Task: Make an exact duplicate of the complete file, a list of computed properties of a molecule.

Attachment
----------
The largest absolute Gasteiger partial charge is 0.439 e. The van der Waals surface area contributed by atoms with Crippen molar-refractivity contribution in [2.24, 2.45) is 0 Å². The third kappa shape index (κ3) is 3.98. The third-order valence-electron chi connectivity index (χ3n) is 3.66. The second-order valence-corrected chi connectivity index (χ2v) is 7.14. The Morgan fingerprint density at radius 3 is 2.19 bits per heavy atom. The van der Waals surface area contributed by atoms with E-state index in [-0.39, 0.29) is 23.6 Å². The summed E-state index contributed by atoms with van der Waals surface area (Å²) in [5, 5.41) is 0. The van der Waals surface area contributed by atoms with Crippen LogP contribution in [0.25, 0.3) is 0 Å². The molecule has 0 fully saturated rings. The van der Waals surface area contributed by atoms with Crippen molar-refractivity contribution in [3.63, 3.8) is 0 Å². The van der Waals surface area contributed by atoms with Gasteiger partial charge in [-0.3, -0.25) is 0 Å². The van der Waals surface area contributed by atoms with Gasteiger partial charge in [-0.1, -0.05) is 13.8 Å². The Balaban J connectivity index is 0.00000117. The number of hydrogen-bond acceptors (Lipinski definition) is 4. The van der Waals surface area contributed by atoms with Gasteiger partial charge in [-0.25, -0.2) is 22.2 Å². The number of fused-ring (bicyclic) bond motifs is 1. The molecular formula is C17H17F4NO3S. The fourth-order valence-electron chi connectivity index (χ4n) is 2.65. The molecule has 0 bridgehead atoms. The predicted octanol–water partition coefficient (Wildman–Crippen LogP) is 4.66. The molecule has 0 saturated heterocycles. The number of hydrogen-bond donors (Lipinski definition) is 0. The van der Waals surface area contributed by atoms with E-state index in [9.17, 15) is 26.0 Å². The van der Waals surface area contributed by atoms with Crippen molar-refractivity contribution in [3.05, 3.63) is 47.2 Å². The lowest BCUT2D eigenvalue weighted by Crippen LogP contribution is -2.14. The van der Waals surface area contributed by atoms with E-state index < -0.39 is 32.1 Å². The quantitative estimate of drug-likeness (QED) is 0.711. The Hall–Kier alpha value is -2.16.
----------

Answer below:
The largest absolute Gasteiger partial charge is 0.439 e. The van der Waals surface area contributed by atoms with Crippen molar-refractivity contribution in [2.24, 2.45) is 0 Å². The third kappa shape index (κ3) is 3.98. The third-order valence-electron chi connectivity index (χ3n) is 3.66. The second-order valence-corrected chi connectivity index (χ2v) is 7.14. The Morgan fingerprint density at radius 3 is 2.19 bits per heavy atom. The van der Waals surface area contributed by atoms with E-state index in [-0.39, 0.29) is 23.6 Å². The summed E-state index contributed by atoms with van der Waals surface area (Å²) in [5, 5.41) is 0. The van der Waals surface area contributed by atoms with Crippen LogP contribution in [0.25, 0.3) is 0 Å². The molecule has 0 fully saturated rings. The van der Waals surface area contributed by atoms with Crippen molar-refractivity contribution in [3.63, 3.8) is 0 Å². The van der Waals surface area contributed by atoms with Gasteiger partial charge in [-0.3, -0.25) is 0 Å². The van der Waals surface area contributed by atoms with Gasteiger partial charge in [-0.1, -0.05) is 13.8 Å². The Balaban J connectivity index is 0.00000117. The number of hydrogen-bond acceptors (Lipinski definition) is 4. The van der Waals surface area contributed by atoms with Gasteiger partial charge in [-0.25, -0.2) is 22.2 Å². The number of fused-ring (bicyclic) bond motifs is 1. The molecular formula is C17H17F4NO3S. The fourth-order valence-electron chi connectivity index (χ4n) is 2.65. The molecule has 0 bridgehead atoms. The predicted octanol–water partition coefficient (Wildman–Crippen LogP) is 4.66. The molecule has 0 saturated heterocycles. The number of hydrogen-bond donors (Lipinski definition) is 0. The van der Waals surface area contributed by atoms with E-state index in [9.17, 15) is 26.0 Å². The van der Waals surface area contributed by atoms with Crippen molar-refractivity contribution in [3.05, 3.63) is 47.2 Å². The lowest BCUT2D eigenvalue weighted by Crippen LogP contribution is -2.14. The van der Waals surface area contributed by atoms with E-state index < -0.39 is 32.1 Å². The quantitative estimate of drug-likeness (QED) is 0.711. The Hall–Kier alpha value is -2.16.